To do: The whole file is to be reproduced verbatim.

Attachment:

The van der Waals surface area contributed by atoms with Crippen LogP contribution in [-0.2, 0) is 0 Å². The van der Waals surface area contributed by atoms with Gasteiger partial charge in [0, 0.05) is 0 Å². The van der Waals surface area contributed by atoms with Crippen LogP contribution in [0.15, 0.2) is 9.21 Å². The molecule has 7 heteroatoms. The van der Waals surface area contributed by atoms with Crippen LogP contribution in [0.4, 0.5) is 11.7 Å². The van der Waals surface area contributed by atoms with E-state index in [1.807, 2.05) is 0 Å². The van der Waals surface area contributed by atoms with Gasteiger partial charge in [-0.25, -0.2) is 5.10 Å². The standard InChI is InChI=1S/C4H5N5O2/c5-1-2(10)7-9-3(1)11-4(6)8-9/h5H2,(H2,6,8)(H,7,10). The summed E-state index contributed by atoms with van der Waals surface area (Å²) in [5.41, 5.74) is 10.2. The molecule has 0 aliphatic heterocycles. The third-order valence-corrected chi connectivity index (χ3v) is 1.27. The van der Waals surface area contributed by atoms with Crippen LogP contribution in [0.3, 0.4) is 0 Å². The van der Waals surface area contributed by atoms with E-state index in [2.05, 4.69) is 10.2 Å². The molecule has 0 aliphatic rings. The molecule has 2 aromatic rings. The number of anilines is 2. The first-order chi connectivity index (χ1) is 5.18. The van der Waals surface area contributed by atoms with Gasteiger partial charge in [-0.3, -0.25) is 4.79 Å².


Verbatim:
The van der Waals surface area contributed by atoms with Crippen LogP contribution in [-0.2, 0) is 0 Å². The van der Waals surface area contributed by atoms with Gasteiger partial charge in [0, 0.05) is 0 Å². The van der Waals surface area contributed by atoms with Crippen LogP contribution in [0.15, 0.2) is 9.21 Å². The molecule has 7 heteroatoms. The van der Waals surface area contributed by atoms with Crippen LogP contribution in [0.4, 0.5) is 11.7 Å². The van der Waals surface area contributed by atoms with E-state index in [1.807, 2.05) is 0 Å². The van der Waals surface area contributed by atoms with Gasteiger partial charge in [-0.25, -0.2) is 5.10 Å². The standard InChI is InChI=1S/C4H5N5O2/c5-1-2(10)7-9-3(1)11-4(6)8-9/h5H2,(H2,6,8)(H,7,10). The summed E-state index contributed by atoms with van der Waals surface area (Å²) in [5.41, 5.74) is 10.2. The molecule has 0 aliphatic heterocycles. The third-order valence-corrected chi connectivity index (χ3v) is 1.27. The van der Waals surface area contributed by atoms with Crippen LogP contribution in [0.3, 0.4) is 0 Å². The van der Waals surface area contributed by atoms with E-state index in [2.05, 4.69) is 10.2 Å². The molecule has 0 aliphatic rings. The molecule has 2 aromatic rings. The number of anilines is 2. The first-order chi connectivity index (χ1) is 5.18. The van der Waals surface area contributed by atoms with Gasteiger partial charge in [-0.3, -0.25) is 4.79 Å².